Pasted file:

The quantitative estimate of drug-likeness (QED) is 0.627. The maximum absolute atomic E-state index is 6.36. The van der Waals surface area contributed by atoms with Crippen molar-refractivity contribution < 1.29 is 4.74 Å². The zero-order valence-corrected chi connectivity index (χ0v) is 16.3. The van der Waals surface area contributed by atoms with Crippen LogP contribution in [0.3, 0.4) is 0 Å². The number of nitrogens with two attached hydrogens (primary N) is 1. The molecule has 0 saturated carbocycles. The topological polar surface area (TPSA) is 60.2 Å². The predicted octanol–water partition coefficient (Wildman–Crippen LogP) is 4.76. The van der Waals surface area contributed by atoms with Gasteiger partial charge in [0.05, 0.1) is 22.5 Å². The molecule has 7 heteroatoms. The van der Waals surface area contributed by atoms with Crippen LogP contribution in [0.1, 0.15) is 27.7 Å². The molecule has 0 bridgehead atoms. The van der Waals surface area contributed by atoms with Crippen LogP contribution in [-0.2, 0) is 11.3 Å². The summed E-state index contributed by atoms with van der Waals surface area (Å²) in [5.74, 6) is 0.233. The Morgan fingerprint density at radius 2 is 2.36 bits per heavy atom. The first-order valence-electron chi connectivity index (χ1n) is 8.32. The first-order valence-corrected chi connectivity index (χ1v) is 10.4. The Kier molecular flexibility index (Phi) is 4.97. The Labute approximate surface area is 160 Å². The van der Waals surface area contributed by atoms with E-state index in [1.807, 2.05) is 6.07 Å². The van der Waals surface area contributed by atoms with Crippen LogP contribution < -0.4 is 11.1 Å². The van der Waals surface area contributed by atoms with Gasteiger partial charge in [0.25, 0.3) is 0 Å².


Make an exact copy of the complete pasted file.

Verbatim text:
The quantitative estimate of drug-likeness (QED) is 0.627. The maximum absolute atomic E-state index is 6.36. The van der Waals surface area contributed by atoms with Crippen molar-refractivity contribution < 1.29 is 4.74 Å². The zero-order valence-corrected chi connectivity index (χ0v) is 16.3. The van der Waals surface area contributed by atoms with Crippen LogP contribution in [0.3, 0.4) is 0 Å². The number of nitrogens with two attached hydrogens (primary N) is 1. The molecule has 0 saturated carbocycles. The topological polar surface area (TPSA) is 60.2 Å². The predicted octanol–water partition coefficient (Wildman–Crippen LogP) is 4.76. The van der Waals surface area contributed by atoms with Gasteiger partial charge in [0.05, 0.1) is 22.5 Å². The molecule has 7 heteroatoms. The van der Waals surface area contributed by atoms with Crippen LogP contribution in [0.1, 0.15) is 27.7 Å². The molecule has 0 bridgehead atoms. The van der Waals surface area contributed by atoms with Crippen LogP contribution in [-0.2, 0) is 11.3 Å². The summed E-state index contributed by atoms with van der Waals surface area (Å²) in [5.74, 6) is 0.233. The Morgan fingerprint density at radius 2 is 2.36 bits per heavy atom. The first-order valence-electron chi connectivity index (χ1n) is 8.32. The first-order valence-corrected chi connectivity index (χ1v) is 10.4. The Kier molecular flexibility index (Phi) is 4.97. The Labute approximate surface area is 160 Å². The van der Waals surface area contributed by atoms with E-state index in [1.807, 2.05) is 6.07 Å². The van der Waals surface area contributed by atoms with Crippen LogP contribution < -0.4 is 11.1 Å². The van der Waals surface area contributed by atoms with Gasteiger partial charge in [0.25, 0.3) is 0 Å².